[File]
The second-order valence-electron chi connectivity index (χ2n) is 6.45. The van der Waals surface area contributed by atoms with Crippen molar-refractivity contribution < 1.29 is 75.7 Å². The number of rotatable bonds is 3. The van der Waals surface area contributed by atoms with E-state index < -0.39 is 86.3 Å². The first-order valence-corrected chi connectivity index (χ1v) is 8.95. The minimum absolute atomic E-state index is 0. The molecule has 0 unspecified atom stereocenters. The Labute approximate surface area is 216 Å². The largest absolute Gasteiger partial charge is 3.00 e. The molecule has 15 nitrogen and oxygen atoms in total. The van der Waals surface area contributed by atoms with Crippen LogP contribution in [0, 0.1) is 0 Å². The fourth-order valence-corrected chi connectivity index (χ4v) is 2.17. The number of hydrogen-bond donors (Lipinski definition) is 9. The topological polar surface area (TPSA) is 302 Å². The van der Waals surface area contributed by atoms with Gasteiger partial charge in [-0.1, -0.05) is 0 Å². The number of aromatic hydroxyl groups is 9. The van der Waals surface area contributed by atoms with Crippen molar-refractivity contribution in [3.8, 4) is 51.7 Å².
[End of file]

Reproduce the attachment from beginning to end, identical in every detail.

The second-order valence-electron chi connectivity index (χ2n) is 6.45. The van der Waals surface area contributed by atoms with Crippen molar-refractivity contribution < 1.29 is 75.7 Å². The number of rotatable bonds is 3. The van der Waals surface area contributed by atoms with E-state index < -0.39 is 86.3 Å². The first-order valence-corrected chi connectivity index (χ1v) is 8.95. The minimum absolute atomic E-state index is 0. The molecule has 0 unspecified atom stereocenters. The Labute approximate surface area is 216 Å². The largest absolute Gasteiger partial charge is 3.00 e. The molecule has 15 nitrogen and oxygen atoms in total. The van der Waals surface area contributed by atoms with Crippen LogP contribution in [0, 0.1) is 0 Å². The fourth-order valence-corrected chi connectivity index (χ4v) is 2.17. The number of hydrogen-bond donors (Lipinski definition) is 9. The topological polar surface area (TPSA) is 302 Å². The van der Waals surface area contributed by atoms with Gasteiger partial charge in [-0.1, -0.05) is 0 Å². The number of aromatic hydroxyl groups is 9. The van der Waals surface area contributed by atoms with Crippen molar-refractivity contribution in [3.8, 4) is 51.7 Å².